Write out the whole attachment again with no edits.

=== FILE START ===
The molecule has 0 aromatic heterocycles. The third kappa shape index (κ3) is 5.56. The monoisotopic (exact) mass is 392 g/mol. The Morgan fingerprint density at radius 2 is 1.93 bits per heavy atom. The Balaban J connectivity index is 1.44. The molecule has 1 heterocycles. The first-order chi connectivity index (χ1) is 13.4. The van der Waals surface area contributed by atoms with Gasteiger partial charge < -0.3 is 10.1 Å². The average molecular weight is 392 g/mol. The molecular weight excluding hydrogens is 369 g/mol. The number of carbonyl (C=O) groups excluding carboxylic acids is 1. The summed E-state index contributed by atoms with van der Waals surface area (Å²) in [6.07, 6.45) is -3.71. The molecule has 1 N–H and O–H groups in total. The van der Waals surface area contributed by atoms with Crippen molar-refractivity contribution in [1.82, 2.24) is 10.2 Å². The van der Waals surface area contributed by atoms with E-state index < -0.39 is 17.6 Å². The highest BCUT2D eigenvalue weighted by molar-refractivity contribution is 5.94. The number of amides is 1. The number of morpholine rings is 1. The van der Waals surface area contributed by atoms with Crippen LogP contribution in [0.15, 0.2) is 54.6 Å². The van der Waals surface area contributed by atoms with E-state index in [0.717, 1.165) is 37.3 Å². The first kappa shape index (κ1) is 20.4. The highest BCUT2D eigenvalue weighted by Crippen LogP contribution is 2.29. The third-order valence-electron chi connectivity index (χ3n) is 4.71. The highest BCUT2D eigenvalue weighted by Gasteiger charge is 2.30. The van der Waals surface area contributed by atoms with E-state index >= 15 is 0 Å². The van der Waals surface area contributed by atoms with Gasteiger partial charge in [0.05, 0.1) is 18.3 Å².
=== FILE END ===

The molecule has 0 aromatic heterocycles. The third kappa shape index (κ3) is 5.56. The monoisotopic (exact) mass is 392 g/mol. The Morgan fingerprint density at radius 2 is 1.93 bits per heavy atom. The Balaban J connectivity index is 1.44. The molecule has 1 heterocycles. The first-order chi connectivity index (χ1) is 13.4. The van der Waals surface area contributed by atoms with Gasteiger partial charge < -0.3 is 10.1 Å². The average molecular weight is 392 g/mol. The molecular weight excluding hydrogens is 369 g/mol. The number of carbonyl (C=O) groups excluding carboxylic acids is 1. The summed E-state index contributed by atoms with van der Waals surface area (Å²) in [6.07, 6.45) is -3.71. The molecule has 1 N–H and O–H groups in total. The van der Waals surface area contributed by atoms with Crippen molar-refractivity contribution in [1.82, 2.24) is 10.2 Å². The van der Waals surface area contributed by atoms with E-state index < -0.39 is 17.6 Å². The highest BCUT2D eigenvalue weighted by molar-refractivity contribution is 5.94. The number of amides is 1. The number of morpholine rings is 1. The van der Waals surface area contributed by atoms with Crippen LogP contribution in [0.15, 0.2) is 54.6 Å². The van der Waals surface area contributed by atoms with E-state index in [0.717, 1.165) is 37.3 Å². The first kappa shape index (κ1) is 20.4. The highest BCUT2D eigenvalue weighted by Crippen LogP contribution is 2.29. The third-order valence-electron chi connectivity index (χ3n) is 4.71. The highest BCUT2D eigenvalue weighted by Gasteiger charge is 2.30. The van der Waals surface area contributed by atoms with E-state index >= 15 is 0 Å². The van der Waals surface area contributed by atoms with Gasteiger partial charge in [0.05, 0.1) is 18.3 Å².